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Saturday 13th of July
Calculations with Negative Numbers
Solving Linear Equations
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Algebra Expressions
Evaluating Expressions and Solving Equations
Fraction rules
Factoring Quadratic Trinomials
Multiplying and Dividing Fractions
Dividing Decimals by Whole Numbers
Adding and Subtracting Radicals
Subtracting Fractions
Factoring Polynomials by Grouping
Slopes of Perpendicular Lines
Linear Equations
Roots - Radicals 1
Graph of a Line
Sum of the Roots of a Quadratic
Writing Linear Equations Using Slope and Point
Factoring Trinomials with Leading Coefficient 1
Writing Linear Equations Using Slope and Point
Simplifying Expressions with Negative Exponents
Solving Equations 3
Solving Quadratic Equations
Parent and Family Graphs
Collecting Like Terms
nth Roots
Power of a Quotient Property of Exponents
Adding and Subtracting Fractions
Solving Linear Systems of Equations by Elimination
The Quadratic Formula
Fractions and Mixed Numbers
Solving Rational Equations
Multiplying Special Binomials
Rounding Numbers
Factoring by Grouping
Polar Form of a Complex Number
Solving Quadratic Equations
Simplifying Complex Fractions
Common Logs
Operations on Signed Numbers
Multiplying Fractions in General
Dividing Polynomials
Higher Degrees and Variable Exponents
Solving Quadratic Inequalities with a Sign Graph
Writing a Rational Expression in Lowest Terms
Solving Quadratic Inequalities with a Sign Graph
Solving Linear Equations
The Square of a Binomial
Properties of Negative Exponents
Inverse Functions
Rotating an Ellipse
Multiplying Numbers
Linear Equations
Solving Equations with One Log Term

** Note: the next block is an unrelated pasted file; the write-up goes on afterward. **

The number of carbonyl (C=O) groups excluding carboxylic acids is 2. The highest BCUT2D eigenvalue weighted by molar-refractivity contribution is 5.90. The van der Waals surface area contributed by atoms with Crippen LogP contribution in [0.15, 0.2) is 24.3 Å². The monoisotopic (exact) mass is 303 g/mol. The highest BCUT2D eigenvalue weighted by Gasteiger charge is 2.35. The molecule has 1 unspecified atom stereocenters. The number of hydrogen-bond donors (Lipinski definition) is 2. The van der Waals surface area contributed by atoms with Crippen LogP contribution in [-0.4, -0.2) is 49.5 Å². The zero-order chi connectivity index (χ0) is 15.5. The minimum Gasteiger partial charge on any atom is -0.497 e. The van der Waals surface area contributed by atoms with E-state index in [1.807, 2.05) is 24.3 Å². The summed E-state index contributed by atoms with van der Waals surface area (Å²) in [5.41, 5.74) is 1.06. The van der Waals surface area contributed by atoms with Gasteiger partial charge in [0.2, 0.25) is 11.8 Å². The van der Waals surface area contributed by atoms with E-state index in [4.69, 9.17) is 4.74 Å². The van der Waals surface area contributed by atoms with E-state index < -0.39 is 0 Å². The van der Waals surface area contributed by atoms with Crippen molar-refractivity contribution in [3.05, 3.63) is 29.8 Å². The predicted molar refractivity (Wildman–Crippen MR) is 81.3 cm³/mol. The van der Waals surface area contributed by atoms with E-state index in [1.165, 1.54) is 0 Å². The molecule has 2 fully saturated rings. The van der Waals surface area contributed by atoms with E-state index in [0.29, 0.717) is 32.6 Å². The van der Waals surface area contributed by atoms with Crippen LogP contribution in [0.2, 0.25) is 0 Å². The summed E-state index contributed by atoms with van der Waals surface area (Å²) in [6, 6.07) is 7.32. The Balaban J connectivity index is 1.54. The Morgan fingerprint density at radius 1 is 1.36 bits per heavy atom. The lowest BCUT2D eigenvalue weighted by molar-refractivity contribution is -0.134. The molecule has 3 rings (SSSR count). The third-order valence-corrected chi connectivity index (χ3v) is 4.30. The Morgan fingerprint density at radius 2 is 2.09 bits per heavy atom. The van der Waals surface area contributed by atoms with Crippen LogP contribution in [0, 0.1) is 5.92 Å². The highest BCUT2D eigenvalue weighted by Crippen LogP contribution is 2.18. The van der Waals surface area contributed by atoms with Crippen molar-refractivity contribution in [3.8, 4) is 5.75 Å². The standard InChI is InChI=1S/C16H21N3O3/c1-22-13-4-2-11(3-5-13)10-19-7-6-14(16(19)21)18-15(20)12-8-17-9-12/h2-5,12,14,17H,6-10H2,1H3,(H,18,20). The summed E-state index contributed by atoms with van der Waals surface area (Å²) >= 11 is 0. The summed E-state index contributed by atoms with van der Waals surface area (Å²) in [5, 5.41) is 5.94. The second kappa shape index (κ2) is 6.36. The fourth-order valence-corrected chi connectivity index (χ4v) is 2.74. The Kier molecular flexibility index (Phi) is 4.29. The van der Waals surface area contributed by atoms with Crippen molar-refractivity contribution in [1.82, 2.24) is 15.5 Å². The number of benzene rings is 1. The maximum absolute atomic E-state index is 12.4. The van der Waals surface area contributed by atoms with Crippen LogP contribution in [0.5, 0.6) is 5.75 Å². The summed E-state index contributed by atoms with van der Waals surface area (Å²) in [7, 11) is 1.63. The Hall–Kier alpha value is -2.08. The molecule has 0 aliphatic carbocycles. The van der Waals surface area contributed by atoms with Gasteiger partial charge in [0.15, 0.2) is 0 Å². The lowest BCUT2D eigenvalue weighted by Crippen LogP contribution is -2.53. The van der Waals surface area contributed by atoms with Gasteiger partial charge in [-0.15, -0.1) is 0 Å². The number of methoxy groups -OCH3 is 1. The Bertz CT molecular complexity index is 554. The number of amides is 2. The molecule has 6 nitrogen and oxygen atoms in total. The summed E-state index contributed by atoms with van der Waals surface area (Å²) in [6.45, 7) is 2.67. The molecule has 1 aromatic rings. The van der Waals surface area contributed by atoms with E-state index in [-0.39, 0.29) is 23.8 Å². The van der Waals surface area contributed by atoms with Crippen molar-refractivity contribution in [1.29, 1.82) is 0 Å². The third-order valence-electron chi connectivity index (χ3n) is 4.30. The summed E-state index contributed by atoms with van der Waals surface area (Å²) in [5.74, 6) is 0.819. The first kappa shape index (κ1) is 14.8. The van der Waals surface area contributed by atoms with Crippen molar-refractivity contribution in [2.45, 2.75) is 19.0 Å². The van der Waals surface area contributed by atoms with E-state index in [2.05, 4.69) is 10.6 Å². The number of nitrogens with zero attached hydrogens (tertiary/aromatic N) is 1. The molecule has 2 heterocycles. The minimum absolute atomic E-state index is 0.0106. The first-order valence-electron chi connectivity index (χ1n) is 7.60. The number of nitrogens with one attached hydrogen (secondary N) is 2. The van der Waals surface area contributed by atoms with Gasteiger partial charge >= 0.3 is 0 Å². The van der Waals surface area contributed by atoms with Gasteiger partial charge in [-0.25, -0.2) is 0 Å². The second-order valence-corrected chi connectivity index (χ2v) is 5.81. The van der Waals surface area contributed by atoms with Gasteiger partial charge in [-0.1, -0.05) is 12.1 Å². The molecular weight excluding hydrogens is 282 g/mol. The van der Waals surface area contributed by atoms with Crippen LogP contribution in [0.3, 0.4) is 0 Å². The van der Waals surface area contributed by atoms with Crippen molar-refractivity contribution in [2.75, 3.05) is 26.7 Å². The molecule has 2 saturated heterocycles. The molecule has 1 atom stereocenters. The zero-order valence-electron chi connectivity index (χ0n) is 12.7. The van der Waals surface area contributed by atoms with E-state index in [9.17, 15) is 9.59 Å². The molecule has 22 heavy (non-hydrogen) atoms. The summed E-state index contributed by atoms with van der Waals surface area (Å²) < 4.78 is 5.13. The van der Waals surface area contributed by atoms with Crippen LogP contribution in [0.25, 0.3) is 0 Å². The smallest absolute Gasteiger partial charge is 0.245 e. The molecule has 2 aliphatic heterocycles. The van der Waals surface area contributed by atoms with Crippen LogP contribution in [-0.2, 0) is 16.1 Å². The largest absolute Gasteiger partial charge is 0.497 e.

Combining Operations
The Ellipse
Straight Lines
Graphing Inequalities in Two Variables
Solving Trigonometric Equations
Adding and Subtracting Fractions
Simple Trinomials as Products of Binomials
Ratios and Proportions
Solving Equations
Multiplying and Dividing Fractions 2
Rational Numbers
Difference of Two Squares
Factoring Polynomials by Grouping
Solving Equations That Contain Rational Expressions
Solving Quadratic Equations
Dividing and Subtracting Rational Expressions
Square Roots and Real Numbers
Order of Operations
Solving Nonlinear Equations by Substitution
The Distance and Midpoint Formulas
Linear Equations
Graphing Using x- and y- Intercepts
Properties of Exponents
Solving Quadratic Equations
Solving One-Step Equations Using Algebra
Relatively Prime Numbers
Solving a Quadratic Inequality with Two Solutions
Operations on Radicals
Factoring a Difference of Two Squares
Straight Lines
Solving Quadratic Equations by Factoring
Graphing Logarithmic Functions
Simplifying Expressions Involving Variables
Adding Integers
Factoring Completely General Quadratic Trinomials
Using Patterns to Multiply Two Binomials
Adding and Subtracting Rational Expressions With Unlike Denominators
Rational Exponents
Horizontal and Vertical Lines
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Adding Integers

Objective Learn how to add positive and negative integers.

You will learn how to add, subtract, multiply, and divide integers.

Rules for addition of negative numbers